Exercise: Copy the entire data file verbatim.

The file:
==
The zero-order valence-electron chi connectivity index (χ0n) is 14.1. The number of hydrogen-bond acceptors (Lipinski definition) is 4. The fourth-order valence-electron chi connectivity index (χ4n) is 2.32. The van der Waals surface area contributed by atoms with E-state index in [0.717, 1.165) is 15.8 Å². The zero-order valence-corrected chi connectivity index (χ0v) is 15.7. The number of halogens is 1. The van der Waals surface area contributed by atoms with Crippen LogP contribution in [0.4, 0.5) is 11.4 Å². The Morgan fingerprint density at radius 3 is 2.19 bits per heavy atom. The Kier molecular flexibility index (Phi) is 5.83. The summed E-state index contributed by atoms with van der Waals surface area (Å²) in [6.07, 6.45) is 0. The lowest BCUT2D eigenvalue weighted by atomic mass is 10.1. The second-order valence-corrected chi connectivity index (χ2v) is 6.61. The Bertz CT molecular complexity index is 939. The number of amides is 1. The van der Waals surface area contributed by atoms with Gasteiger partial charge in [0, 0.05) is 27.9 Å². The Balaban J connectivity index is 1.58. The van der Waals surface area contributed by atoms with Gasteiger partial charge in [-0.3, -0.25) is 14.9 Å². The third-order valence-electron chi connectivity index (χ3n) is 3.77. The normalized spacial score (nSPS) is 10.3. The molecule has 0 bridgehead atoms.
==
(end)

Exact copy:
The zero-order valence-electron chi connectivity index (χ0n) is 14.1. The number of hydrogen-bond acceptors (Lipinski definition) is 4. The fourth-order valence-electron chi connectivity index (χ4n) is 2.32. The van der Waals surface area contributed by atoms with E-state index in [0.717, 1.165) is 15.8 Å². The zero-order valence-corrected chi connectivity index (χ0v) is 15.7. The number of halogens is 1. The van der Waals surface area contributed by atoms with Crippen LogP contribution in [0.4, 0.5) is 11.4 Å². The Morgan fingerprint density at radius 3 is 2.19 bits per heavy atom. The Kier molecular flexibility index (Phi) is 5.83. The summed E-state index contributed by atoms with van der Waals surface area (Å²) in [6.07, 6.45) is 0. The lowest BCUT2D eigenvalue weighted by atomic mass is 10.1. The second-order valence-corrected chi connectivity index (χ2v) is 6.61. The Bertz CT molecular complexity index is 939. The number of amides is 1. The van der Waals surface area contributed by atoms with Gasteiger partial charge in [0, 0.05) is 27.9 Å². The Balaban J connectivity index is 1.58. The van der Waals surface area contributed by atoms with Gasteiger partial charge in [-0.3, -0.25) is 14.9 Å². The third-order valence-electron chi connectivity index (χ3n) is 3.77. The normalized spacial score (nSPS) is 10.3. The molecule has 0 bridgehead atoms.